You might think there's a 3rd choice: God gives us freedom to choose, but restricts that freedom so that we can only choose the good. Well, as anyone can see, that's not freedom. It's actually a subset of the first choice, and we're not human, we're not free, and it's all just a deceptive game.

So, as it turns out, God is not some sort of monster, as you casually accuse. If we went with the first choice, you wouldn't even be able to think that because all of your thoughts would be controlled. If we went with the 3rd choice, you wouldn't be able to think that because it would be forbidden to you, and your thoughts would be controlled.

So we go with the second choice: people actually have free will and God doesn't interfere with it. That allows some people to be murderous, and it allows people to draw false conclusions.

> Just think about how many children are raped and killed you'd have to believe that your deity is just sitting back and watching this terrible act.

Now here's another place where you misunderstand. God doesn't stop it, but he certainly doesn't just sit back and watch this terrible act. He is actively at work so that murderers are stopped, arrested, jailed. There are many forces actively and continually at work stopping perpetrators of all kinds.

> enduring such if I am in a position of being capable.

Here's another place you misunderstand. I have said that God cannot interfere with free will. If he did or could, we wouldn't be human and we wouldn't be free. So God's omnipotence doesn't include things like (1) God can contradict himself, (2) God can do contradictory things, like create a square circle, (3) God can contradict free will so that we're not free, etc. God's omnipotence (his "position of being capable") allows him to do whatever is possible. You are asking for a contradiction, and it's not possible.

God is no monster. But you are free to believe what you wish. Everyone is entitled to his own opinion, but not to his own facts.
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Re: God violates free will

Postby jimwalton » Tue Mar 13, 2018 3:41 pm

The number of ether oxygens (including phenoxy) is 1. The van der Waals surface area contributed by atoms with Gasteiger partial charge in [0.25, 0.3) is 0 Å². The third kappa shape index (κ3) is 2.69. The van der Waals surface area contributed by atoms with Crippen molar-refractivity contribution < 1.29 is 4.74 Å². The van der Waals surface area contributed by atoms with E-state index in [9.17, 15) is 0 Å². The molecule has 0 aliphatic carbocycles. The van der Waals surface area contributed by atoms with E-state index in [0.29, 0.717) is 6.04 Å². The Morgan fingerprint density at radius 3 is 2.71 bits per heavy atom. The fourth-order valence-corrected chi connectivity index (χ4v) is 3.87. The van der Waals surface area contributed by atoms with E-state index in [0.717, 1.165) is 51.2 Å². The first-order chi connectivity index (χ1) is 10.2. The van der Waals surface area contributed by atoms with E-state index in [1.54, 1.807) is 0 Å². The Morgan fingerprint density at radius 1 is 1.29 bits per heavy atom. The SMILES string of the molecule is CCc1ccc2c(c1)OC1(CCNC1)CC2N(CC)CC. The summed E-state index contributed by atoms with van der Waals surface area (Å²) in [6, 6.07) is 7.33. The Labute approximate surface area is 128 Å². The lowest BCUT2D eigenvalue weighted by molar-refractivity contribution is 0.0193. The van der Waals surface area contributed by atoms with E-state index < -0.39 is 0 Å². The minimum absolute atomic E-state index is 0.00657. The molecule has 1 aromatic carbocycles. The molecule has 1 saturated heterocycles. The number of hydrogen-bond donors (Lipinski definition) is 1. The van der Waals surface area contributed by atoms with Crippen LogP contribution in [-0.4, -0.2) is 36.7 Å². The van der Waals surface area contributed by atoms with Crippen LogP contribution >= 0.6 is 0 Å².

You've missed a very important piece of the puzzle here, showing that God didn't intervene with Pharaoh's free will.

In Exodus 1, we see that Pharaoh's heart is already hard by his own choice. He enslaves the Israelites (1.11) and worked them ruthlessly (1.13-14). He ordered all the male children to be murdered (1.16). He commanded all the people of the land to be murderous (1.22).

In Exodus 5, we see that Pharaoh's heart is hard, again, by his own free will. Exodus 5.2: "Who is the Lord that I should obey him and let Israel go? I do not know the Lord and I will not let Israel go." Then in 5.8-9 he increases their work load while maintaining the same quota. Pharaoh's heart was insensitive to the presence and acts of God, which is what "hardened" means.

So it's clear that Pharaoh is making his own choices, and that he has made his own heart hard. By the time we get to Exodus 7.3, it says God will harden Pharaoh's heart. There's something you need to realize about ancient Egyptian religious beliefs. The Egyptians believed that judgment took place in the afterlife. The Egyptian Book of the Dead speaks of a scene in which the heart of the deceased is weighed on a scale to determine if it is heavier than a feather, representing the Egyptians' conception of right and wrong. If not (meaning, if the heart is light), the deceased is granted great favor. If it is heavy, they will be judged negatively and consumed. These biblical expressions about a hard heart are actually about a heavy heart in Egyptian theology. Each time Pharaoh resists YHWH, that action has made his heart hard because of YHWH; it grows heavier, meaning he becomes more guilty. At this time, YHWH is said to make Pharaoh's heart hard, which means that YHWH is also judging the Pharaoh as guilty, even though ancient Egyptians believed their king could do no wrong.

So God is not interfering with Pharaoh's free will. Not at all.
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Re: God violates free will

Postby Hazel » Tue Mar 13, 2018 4:47 pm

> Where is the violation of free will here?

I agree that there's no violation of free will here. My point is to attack the common theodicy that Jahweh cannot prevent a bad action without violating the perpetrator's free will (e.g., by preventing the bad effects of Pharaoh's actions, Jahweh violated Pharaoh's free will.) My point is that if protecting the Israelites did not constitute a violation of Pharaoh's free will, then it seems reasonable to say that Jahweh could also protect other people from the evil actions of others.

You're right that I should have given clearer examples: I've listed three in my original comments to give a little more context to what I'm talking about.
Hazel
 

Re: God violates free will

Postby jimwalton » Tue Mar 13, 2018 4:47 pm

> My point is to attack the common theodicy that Jahweh cannot prevent a bad action without violating the perpetrator's free will.